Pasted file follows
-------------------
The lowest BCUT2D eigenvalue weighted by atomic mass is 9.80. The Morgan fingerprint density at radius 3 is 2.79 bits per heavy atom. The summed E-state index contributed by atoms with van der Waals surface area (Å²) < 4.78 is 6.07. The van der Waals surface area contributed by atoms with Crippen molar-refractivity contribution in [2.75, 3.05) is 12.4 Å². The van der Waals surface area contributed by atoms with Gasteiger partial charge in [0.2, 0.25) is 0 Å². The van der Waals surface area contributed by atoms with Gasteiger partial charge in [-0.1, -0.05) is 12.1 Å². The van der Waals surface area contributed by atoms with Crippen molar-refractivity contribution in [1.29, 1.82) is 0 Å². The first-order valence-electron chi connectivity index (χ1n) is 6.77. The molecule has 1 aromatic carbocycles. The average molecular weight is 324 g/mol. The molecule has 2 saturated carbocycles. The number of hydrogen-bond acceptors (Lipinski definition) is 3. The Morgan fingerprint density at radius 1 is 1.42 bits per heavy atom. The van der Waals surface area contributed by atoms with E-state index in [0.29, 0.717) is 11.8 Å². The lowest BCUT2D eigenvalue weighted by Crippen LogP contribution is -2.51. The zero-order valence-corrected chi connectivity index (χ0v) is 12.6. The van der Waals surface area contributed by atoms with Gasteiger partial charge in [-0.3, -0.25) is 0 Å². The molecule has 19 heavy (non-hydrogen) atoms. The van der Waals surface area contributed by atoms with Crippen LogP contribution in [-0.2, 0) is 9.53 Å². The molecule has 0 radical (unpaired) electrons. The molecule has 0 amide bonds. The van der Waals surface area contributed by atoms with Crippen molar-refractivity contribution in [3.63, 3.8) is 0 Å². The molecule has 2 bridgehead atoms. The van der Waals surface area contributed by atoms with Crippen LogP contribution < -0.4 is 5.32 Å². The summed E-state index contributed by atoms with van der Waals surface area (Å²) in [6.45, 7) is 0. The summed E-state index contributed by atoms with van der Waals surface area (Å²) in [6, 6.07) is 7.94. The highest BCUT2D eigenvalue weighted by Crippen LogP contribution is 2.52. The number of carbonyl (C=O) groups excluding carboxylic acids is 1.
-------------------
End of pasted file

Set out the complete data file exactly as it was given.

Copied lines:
The lowest BCUT2D eigenvalue weighted by atomic mass is 9.80. The Morgan fingerprint density at radius 3 is 2.79 bits per heavy atom. The summed E-state index contributed by atoms with van der Waals surface area (Å²) < 4.78 is 6.07. The van der Waals surface area contributed by atoms with Crippen molar-refractivity contribution in [2.75, 3.05) is 12.4 Å². The van der Waals surface area contributed by atoms with Gasteiger partial charge in [0.2, 0.25) is 0 Å². The van der Waals surface area contributed by atoms with Gasteiger partial charge in [-0.1, -0.05) is 12.1 Å². The van der Waals surface area contributed by atoms with Crippen molar-refractivity contribution in [1.29, 1.82) is 0 Å². The first-order valence-electron chi connectivity index (χ1n) is 6.77. The molecule has 1 aromatic carbocycles. The average molecular weight is 324 g/mol. The molecule has 2 saturated carbocycles. The number of hydrogen-bond acceptors (Lipinski definition) is 3. The Morgan fingerprint density at radius 1 is 1.42 bits per heavy atom. The van der Waals surface area contributed by atoms with E-state index in [0.29, 0.717) is 11.8 Å². The lowest BCUT2D eigenvalue weighted by Crippen LogP contribution is -2.51. The zero-order valence-corrected chi connectivity index (χ0v) is 12.6. The van der Waals surface area contributed by atoms with Gasteiger partial charge in [-0.3, -0.25) is 0 Å². The molecule has 19 heavy (non-hydrogen) atoms. The van der Waals surface area contributed by atoms with Crippen LogP contribution in [-0.2, 0) is 9.53 Å². The molecule has 0 radical (unpaired) electrons. The molecule has 0 amide bonds. The van der Waals surface area contributed by atoms with Crippen molar-refractivity contribution in [3.63, 3.8) is 0 Å². The molecule has 2 bridgehead atoms. The van der Waals surface area contributed by atoms with Crippen LogP contribution < -0.4 is 5.32 Å². The summed E-state index contributed by atoms with van der Waals surface area (Å²) in [6.45, 7) is 0. The summed E-state index contributed by atoms with van der Waals surface area (Å²) in [6, 6.07) is 7.94. The highest BCUT2D eigenvalue weighted by Crippen LogP contribution is 2.52. The number of carbonyl (C=O) groups excluding carboxylic acids is 1.